The only time employers are likely to accommodate an employee with a drug problem would be if it’s an addiction that constituted a disability, according to Sherridan Cook, partner at Buddle Findlay.
Cook told HRD that under the Human Rights Act or the Employment Relations Act, alcohol dependency or drug addiction can be diagnosed as a disability.
“The diagnosis could potentially meet the definition of a disability in the Human Rights Act which means that you couldn’t necessarily terminate them simply because of that addiction,” said Cook.
“The employer would have to look at whether they could reasonably accommodate the employee with that disability, i.e. with that addiction.”
“It would probably be quite rare for that to occur, as safe work practices and the need for the employee to still be doing their job are going to mean that despite being a disability you are probably likely to terminate because you can’t reasonably accommodate it.”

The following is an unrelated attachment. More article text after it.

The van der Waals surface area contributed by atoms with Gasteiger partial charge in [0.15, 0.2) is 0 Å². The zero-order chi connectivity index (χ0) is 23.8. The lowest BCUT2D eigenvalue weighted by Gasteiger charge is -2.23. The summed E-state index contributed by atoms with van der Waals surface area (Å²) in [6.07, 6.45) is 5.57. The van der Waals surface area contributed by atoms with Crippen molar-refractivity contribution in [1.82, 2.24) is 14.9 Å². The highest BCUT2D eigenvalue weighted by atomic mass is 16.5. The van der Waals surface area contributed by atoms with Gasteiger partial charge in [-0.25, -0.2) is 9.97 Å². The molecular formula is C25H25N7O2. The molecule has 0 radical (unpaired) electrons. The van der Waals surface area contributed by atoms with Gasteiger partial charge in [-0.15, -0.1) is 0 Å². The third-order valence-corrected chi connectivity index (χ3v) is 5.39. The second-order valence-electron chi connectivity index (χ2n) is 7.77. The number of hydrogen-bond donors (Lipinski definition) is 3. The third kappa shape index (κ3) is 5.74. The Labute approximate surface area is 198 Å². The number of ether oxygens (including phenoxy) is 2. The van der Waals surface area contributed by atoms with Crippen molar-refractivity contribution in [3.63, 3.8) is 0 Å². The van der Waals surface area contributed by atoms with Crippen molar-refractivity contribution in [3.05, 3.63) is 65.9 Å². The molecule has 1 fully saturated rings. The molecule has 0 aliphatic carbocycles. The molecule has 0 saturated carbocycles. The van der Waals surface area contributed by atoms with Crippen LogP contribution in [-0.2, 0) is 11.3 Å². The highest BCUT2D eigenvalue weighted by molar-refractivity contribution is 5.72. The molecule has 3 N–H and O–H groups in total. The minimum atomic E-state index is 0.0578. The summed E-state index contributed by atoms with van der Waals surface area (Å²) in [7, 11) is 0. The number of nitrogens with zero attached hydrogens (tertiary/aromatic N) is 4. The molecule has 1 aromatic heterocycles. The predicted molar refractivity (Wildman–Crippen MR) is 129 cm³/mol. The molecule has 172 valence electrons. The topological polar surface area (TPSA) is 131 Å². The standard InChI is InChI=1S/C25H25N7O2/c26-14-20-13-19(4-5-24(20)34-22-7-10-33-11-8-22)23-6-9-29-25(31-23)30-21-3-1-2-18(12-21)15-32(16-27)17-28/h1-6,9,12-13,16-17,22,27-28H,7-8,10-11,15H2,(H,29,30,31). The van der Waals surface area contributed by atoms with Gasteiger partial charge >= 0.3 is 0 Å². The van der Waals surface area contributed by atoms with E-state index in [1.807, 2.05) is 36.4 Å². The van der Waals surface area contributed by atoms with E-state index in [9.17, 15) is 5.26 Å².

Cook added that the typical scenario could involve the employer suspecting the worker is under the influence and requiring them to take a drug test which they have failed.
“Then you would need to comply with your drug and alcohol policy and work through a rehabilitation program, so the goal would be to rid them of that addiction.”
Last year, HRD reported that some industries in New Zealand are struggling with talent shortages due a widespread inability to pass drug tests.
The then-PM Bill English said at the time that under workplace safety, “you can’t have people on your premises under the influence of drugs and a lot of our younger people can’t pass that test”.
“I’m regularly told by employers that one of the significant barriers is getting younger people through drug tests,” said English, adding that he hears the complaints two or three times a week, from employers across all industries.
Employers cautioned over Christmas parties
Ask a Lawyer: Is HR at risk if employees drive home drunk?